I could register my own LLC (I already do contract Android development as my second job, so it would probably benefit me there too). With an LLC, I could tally the hours that I spend developing software and/or teaching at a higher rate for the LLC, and any other hours I worked not doing extra tasks would be logged as 'normal' work hours. This would allow me to maintain a very obvious separation of my lab duties from non-lab duties, and make the pay difference clear.

However, I'm not sure that my boss would go for this because I've kind of 'merged' coding into my normal work and trying to change that might not pan out well. Furthermore, hiring a contractor (especially a student contractor who already works for the department) might be difficult in terms of university politics and departmental rules. I'm not an administrator, so I don't know how that works, but I suspect it just wouldn't.

So, how can I go about obtaining higher pay as a student employee?

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    Actually it is similar to industry. You need to make a case as to why you are worth more money, by highlighting exactly what you do that is more than you were asked to and how it adds value to the faculty. – Jane S Jun 29 '15 at 21:38
  • @JaneS Well, not having had a 'typical' job in industry (only working as a freelancer), I don't know all the gritty details of HR, management, and how payroll works. I do, however, know the university environment pretty well and no undergraduate student I've ever heard of has made anywhere near $15/hour. Students can only work part-time, and are often expected to be temporary employees that are replaced next semester. I am fortunate enough to work in a lab that likes to keep employees until graduation, but that doesn't change the low-wage university politics associated with student work. – Chris Cirefice Jun 29 '15 at 21:42
  • @JaneS For example, our department chair may downright refuse to pay more than $12/hour ever because the work we do just isn't worth that much, and would cause too much strain on the department's budget, despite my boss saying "oh yes, Chris is worth $20/hour!". I suppose that could be similar to industry, but we're student workers, not professionals (at least, stigmatically). Are we worth that much? Probably not, in the eyes of university administrators. – Chris Cirefice Jun 29 '15 at 21:45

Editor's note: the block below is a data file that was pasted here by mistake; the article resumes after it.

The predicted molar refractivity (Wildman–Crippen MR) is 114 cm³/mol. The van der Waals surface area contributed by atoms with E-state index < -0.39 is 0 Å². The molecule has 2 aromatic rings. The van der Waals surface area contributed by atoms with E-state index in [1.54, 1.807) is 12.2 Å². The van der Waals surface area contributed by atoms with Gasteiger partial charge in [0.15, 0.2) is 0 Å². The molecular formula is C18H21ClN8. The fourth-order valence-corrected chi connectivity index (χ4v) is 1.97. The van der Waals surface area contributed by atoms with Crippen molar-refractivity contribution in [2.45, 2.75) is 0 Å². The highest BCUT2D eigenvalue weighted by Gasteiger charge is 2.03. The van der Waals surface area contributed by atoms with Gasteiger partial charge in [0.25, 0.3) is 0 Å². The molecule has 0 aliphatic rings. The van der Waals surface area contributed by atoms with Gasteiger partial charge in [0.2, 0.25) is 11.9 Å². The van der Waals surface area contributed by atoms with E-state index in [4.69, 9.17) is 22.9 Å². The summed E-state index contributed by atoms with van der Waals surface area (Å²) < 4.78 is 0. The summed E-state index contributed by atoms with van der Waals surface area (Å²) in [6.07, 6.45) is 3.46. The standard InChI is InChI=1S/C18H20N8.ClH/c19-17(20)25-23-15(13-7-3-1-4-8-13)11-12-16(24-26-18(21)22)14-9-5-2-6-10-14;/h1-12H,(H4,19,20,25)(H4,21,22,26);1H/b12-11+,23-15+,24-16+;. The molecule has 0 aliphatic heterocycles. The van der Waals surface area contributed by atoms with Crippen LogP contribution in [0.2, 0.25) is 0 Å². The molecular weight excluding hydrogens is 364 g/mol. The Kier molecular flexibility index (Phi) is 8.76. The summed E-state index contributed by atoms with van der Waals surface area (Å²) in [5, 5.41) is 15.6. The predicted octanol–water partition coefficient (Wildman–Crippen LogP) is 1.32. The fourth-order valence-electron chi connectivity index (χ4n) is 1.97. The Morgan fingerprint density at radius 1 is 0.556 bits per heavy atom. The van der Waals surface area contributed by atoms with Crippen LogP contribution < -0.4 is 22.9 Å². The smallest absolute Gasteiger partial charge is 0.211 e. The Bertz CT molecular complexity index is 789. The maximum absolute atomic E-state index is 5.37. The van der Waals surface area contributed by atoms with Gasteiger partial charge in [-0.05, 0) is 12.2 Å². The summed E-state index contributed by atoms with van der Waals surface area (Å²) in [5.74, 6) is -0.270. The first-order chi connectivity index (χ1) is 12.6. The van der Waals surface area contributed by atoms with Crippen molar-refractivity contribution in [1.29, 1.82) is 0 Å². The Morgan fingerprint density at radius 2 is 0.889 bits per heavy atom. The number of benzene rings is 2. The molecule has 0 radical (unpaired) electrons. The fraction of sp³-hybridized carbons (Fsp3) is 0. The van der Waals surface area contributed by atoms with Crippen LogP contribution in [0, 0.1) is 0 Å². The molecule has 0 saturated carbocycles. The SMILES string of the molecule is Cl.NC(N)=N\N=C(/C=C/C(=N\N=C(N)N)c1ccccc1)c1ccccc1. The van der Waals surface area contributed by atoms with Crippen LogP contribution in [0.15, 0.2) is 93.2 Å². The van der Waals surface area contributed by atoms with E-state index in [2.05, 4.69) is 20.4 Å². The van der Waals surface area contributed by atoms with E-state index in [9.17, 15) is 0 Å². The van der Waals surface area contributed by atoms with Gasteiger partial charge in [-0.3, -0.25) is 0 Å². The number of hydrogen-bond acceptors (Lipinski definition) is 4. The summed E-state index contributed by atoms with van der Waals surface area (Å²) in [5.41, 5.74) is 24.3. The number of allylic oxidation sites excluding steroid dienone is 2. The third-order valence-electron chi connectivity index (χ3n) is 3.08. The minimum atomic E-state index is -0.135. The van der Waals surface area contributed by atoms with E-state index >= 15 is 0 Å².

• Go to the student employment office and see if you're classified incorrectly. Based on this document maybe you could convince your boss (or the office can) that you should be given a higher classification and pay scale. – mkennedy Jun 30 '15 at 17:19
  • I was in your shoes. As appreciated as it is for you to set up things that will make your job and others' easier, that's not what you were hired to do and you don't have a clear career path. I mean, they literally hire for your position for only a few years at a time. That's just a general fact, disregard the tax laws around work-studies. – 2rs2ts Jul 1 '15 at 2:12
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I have some bad news for you:

You're really not going to make any headway if this is a work-study program. The amount of regulations and budgeting that go into that is mind-boggling. Plus, there's a limited budget, so a "raise" for you (likely) means someone else loses an opportunity entirely.

As for contracting to the university: You're right - that budget is completely separate. Capitalism and the University culture don't usually mix well.

You have two real options:

  1. Accept your fate, complete your degree, and leave with one heck of a resume with your experience and accomplishments, hopefully backed up by a letter of recommendation from this professor.